Author loses one plot, two vowels and three consonants

There’s much rejoicing here at Downie Towers over the news that the lovely Stuart (a Man who Can) will shortly be giving the blog a face-lift. l will thus be able to concentrate all of my muttering and cursing on Book Seven, which has reached that special stage where plot and author appear to be heading in opposite directions.

As Paul Theroux once observed, the writing of fiction is a messy and mysterious process. And, it seems, one that involves principally the letters I, O, L, M and N. At least, I think that’s what they were.

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8 thoughts on “Author loses one plot, two vowels and three consonants

  1. Being also a professional writer (of a completely different kind, alas), I’m all too familiar with your keyboard problem. In the old days, keyboards were better made, but these days the keytops are usually just painted on, and the commonly-used keys start to fade after a few months. My current solution is a Logitech illuminated keyboard. I don’t need the backlighting, but illuminated keytops can’t be just painted on: they’re inherently more durable. This one is now two and a half years old, and none of the keytops looks at all faded.

    1. Now that’s a thought – an external keyboard. You’re right: the letters, being painted on, were bound to fade. Presumably we’re supposed to have memorised their positions before they vanish.

  2. If you’ll decide to buy an external keyboard, think about old Compaq. I bought mine in 2003 and it still have all symbols visible and works fine despite several coffee and tea adventures. They have old ps/2 connector, don’t know you have proper port in your laptop (it’s round, about six mm diameter and should be purple). There are plenty of them on ebay, try to search “compaq RT101”, “Compaq 235496-301” or “compaq RT6656TW” (probably there are more magical numbers for these indestructible devices).

    1. Thanks Pawel – that’s a useful thought, especially as I now realise we have an old keyboard here. Now all I need is the connector to join them up, which I’m sure we also have, er, somewhere…

  3. heh. keyboards.

    my wife, a far bigger computer geek than i will ever be, cut her typing touch on IBM selectrics and as such has been rather uncompromising about keyboards. she absolutely can hammer the keys at roughly 130 wpm and thus you would think she goes through them at a prodigious rate…but no. she’s basically had three keyboards since 1981.

    the first was a ibm pc/xt keyboard she bought along with her first PC in 1982. all told, it cost her $8000. she kept the check and framed it. adjusted for inflation, this would be $21000 in todays money – she pretty much pinched every penny she could throughout college to get there. even more impressive was the fact that she earned all the money back within a few short years (and then some.)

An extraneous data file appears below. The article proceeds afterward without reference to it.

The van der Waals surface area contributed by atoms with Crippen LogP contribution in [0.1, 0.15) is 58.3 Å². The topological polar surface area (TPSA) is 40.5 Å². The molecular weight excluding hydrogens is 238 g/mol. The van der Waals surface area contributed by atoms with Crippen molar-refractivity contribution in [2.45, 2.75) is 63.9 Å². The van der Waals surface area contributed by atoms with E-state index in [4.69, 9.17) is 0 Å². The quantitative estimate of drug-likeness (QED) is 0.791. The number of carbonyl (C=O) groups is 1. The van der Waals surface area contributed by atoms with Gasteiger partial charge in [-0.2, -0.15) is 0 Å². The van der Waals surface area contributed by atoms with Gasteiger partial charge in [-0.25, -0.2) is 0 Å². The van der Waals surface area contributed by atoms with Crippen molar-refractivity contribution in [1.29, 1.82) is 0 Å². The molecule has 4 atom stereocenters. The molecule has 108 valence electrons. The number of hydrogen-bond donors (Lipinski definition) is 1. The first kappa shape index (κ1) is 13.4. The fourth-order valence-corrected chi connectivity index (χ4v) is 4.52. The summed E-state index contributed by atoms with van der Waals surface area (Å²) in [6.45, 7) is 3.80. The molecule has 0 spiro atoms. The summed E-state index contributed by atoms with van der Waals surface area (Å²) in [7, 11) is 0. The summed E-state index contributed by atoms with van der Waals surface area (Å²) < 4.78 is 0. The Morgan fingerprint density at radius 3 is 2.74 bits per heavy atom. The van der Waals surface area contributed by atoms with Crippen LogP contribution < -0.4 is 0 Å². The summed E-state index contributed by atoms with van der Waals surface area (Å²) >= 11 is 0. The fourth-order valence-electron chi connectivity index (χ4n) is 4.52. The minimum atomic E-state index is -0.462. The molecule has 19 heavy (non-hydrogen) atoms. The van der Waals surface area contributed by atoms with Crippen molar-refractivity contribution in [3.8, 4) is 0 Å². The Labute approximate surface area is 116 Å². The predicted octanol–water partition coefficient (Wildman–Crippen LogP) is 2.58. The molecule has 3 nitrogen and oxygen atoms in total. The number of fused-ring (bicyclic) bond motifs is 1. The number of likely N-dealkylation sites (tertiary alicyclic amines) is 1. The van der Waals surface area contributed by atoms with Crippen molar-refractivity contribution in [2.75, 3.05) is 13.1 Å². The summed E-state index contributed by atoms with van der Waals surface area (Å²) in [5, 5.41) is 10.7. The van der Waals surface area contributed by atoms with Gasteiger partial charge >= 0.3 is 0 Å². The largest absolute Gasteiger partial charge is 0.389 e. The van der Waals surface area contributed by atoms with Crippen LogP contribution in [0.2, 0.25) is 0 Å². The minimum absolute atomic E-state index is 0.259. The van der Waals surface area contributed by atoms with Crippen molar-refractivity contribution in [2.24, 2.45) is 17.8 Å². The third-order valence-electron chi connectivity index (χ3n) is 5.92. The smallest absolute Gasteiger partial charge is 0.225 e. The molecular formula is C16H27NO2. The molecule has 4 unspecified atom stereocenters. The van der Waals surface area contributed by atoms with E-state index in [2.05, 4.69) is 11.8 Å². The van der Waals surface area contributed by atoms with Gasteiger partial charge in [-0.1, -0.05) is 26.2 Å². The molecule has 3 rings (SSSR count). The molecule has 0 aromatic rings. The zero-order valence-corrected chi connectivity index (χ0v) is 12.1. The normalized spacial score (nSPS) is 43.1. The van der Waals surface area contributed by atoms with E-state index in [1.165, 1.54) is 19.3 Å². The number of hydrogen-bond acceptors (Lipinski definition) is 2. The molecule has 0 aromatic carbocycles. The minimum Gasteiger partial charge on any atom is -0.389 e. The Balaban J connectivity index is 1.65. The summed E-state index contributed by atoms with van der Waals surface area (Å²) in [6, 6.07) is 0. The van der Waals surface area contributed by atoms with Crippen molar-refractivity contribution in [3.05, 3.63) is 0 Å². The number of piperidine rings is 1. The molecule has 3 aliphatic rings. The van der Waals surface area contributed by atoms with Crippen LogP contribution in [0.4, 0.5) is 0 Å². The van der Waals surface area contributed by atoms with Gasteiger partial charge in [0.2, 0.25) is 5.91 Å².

by the time we met, the computer had been replaced several times over. the keyboard stayed. and no, none of the keys ever wore off.

    in the early 1990s, bowing to the glacial trends in keyboard design, her venerable xt was replaced by a gateway 2000 anykey. now, the anykey is an almost mythical beast among keyboard aficionados and she loved hers with a red-hot passion. i had a few myself in the ’90s and there really was much to love. i still occasionally amaze my gaming friends bragging about their amazing mechanical-switch gaming keyboards with macro capability by saying ‘hey, i had that some 20 years ago!’

    of course, the DOS interface to program those macros was pretty much masochism, but i don’t talk about that.

    as it became apparent that allyson wasn’t going to move from her anykey to a more keyboard (‘why would i use a keyboard with keys i don’t want or need?’ was a common response), i dutifully sourced some spare parts, gutted my own 2 anykeys for repairs and generally just kept it going as best i could.

    but even though it was retired for the first time in 2010, none of the keys had ever worn off.

    it was retired for that miracle of modern keyboarding, the wireless keyboard. i had long moved on to a string of microsoft-made wireless keyboards (using one right now, in fact) much to the delight of my afore mentioned gaming friends (‘real gamers use corded keyboards’) who found my reasoning that having a keyboard you can move when your cat demands your undivided attention to be the source of much mirth. i just thought of it as very practical (allyson agrees with me. we love our cats.)